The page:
It is well known that Seebeck coefficient is mostly governed by effective mass and carrier concentrations, and independent of the grain size. In highly deformed samples, it should be pointed out that large amount of dislocations, point defects, and antistructure defects may increase the electrical carriers with very low mobility, and these are responsible for high electrical resistivity. More detailed analysis on exact structure of generated defects according to cold-pressing and how these defects affect thermoelectric properties is beyond the scope of this paper. Accordingly, it is thought that the time needed for recrystallization of crushed particles in the cold-pressed Bi-Sb-Te compounds depend on the number of cold-pressing process. The enhancement of Seebeck coefficient with annealing can be considered by two aspects: the reduction of carrier concentration with annihilation of residual defects and recrystallization.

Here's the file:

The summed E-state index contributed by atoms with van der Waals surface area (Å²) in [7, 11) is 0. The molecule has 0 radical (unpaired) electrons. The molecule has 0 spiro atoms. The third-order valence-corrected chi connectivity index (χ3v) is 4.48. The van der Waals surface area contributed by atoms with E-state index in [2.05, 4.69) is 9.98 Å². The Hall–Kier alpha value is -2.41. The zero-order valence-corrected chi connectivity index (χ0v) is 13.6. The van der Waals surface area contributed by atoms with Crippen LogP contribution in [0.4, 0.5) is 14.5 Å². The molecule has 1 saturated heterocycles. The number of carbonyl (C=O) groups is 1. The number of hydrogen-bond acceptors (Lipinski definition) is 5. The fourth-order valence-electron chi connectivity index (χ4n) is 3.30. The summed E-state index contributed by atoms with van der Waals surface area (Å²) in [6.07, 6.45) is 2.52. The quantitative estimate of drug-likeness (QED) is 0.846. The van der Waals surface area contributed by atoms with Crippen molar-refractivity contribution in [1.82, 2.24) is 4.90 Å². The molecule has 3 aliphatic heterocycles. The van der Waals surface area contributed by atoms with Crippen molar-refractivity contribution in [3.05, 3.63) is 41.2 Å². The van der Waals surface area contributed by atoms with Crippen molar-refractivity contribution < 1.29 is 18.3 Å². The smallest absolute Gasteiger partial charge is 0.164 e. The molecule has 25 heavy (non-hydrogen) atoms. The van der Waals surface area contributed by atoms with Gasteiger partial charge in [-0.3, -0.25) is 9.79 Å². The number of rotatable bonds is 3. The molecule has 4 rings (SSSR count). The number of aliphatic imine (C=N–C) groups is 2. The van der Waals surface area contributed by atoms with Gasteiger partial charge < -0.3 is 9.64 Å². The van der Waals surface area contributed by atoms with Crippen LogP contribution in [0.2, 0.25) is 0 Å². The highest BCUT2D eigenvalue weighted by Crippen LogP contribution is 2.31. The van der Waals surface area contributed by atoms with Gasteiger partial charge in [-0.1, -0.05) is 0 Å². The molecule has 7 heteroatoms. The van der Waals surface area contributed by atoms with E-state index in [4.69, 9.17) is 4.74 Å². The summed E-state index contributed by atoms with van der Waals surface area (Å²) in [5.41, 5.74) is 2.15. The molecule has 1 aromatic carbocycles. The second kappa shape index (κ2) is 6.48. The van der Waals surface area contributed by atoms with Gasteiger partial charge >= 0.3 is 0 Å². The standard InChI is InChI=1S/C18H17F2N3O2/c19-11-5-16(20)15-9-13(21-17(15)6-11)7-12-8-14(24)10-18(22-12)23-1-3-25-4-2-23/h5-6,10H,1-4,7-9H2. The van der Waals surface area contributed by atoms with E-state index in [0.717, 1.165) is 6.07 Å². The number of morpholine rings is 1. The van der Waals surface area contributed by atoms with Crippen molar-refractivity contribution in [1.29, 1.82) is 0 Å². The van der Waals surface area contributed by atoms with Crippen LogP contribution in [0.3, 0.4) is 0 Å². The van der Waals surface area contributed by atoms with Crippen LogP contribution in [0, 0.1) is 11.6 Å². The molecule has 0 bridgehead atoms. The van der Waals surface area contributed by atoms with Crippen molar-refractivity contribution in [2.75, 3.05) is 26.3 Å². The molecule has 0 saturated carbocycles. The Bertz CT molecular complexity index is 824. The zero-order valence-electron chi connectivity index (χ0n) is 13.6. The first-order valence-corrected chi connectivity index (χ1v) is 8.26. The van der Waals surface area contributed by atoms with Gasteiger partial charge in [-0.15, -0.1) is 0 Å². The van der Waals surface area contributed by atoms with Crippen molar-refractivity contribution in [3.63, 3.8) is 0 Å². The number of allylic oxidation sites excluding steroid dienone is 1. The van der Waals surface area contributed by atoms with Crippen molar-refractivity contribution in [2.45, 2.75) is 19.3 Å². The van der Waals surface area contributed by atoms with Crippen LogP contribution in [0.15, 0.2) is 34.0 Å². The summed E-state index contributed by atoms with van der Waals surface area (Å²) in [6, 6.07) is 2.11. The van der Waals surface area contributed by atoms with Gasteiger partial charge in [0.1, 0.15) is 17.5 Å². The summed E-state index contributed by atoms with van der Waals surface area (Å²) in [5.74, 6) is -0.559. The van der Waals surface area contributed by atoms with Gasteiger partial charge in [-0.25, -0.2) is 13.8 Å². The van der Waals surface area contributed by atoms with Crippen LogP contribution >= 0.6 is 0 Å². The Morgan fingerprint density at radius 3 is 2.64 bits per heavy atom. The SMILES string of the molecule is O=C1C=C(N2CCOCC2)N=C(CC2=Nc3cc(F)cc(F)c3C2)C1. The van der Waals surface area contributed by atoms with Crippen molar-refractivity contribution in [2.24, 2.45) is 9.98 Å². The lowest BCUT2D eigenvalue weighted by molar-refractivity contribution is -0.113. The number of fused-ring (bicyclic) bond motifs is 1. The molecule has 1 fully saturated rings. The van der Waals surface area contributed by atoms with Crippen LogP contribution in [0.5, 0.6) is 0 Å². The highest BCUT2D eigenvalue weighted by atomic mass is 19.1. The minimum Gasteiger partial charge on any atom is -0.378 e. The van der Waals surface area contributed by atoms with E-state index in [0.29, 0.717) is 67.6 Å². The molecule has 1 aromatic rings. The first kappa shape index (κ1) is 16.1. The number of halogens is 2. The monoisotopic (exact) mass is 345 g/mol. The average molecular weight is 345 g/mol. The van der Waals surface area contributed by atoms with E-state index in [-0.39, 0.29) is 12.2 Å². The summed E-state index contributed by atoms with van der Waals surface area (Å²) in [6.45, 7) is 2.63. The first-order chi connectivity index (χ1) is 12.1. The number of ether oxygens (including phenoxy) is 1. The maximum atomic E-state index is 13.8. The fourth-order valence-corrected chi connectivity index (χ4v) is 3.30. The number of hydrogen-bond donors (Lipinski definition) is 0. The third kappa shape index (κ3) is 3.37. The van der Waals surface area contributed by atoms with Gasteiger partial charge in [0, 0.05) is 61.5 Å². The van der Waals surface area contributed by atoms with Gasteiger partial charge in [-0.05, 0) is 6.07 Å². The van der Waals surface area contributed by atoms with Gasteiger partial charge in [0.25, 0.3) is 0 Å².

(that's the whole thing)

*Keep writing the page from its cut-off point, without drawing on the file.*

Room temperature Figure-of-Merit ( ) of the cold-pressed alloys as a function of annealing time are plotted in Figure 7, respectively. values are rapidly increased with annealing time especially in highly deformed alloy. The highest Figure-of-Merit of the sample reaches about 3.0 × 10−3/K at 300 K, which is lower than the zone-melted one and that of state-of-art Bi2Te3-Sb2Te3-based materials [2, 18]. The power factors of as-quenched ingot and 10 times deformed sample are plotted as the function of the annealing time in Figure 8. As shown in the figure, the power factors of annealed ingot exhibited similar values to those in deformed samples after annealing. Even though the low Seebeck values are in as-quenched ingot, the low resistivity of the ingot resulted in similar values for power factors with highly deformed samples after annealing. Thus, the improvement of value in a highly deformed sample is mainly attributed to reduced thermal conductivity. During the annealing process, new grain structure with a submicron size is generated by the recrystallization and grain coarsening. Although the value is still low, the fabrication method of bulk Bi2Te3-based compounds introduced here is more cost effective. It is also much easier compared to other powder-base fabrication techniques for bulk thermoelectric materials and it can be easily scaled up for commercial applications.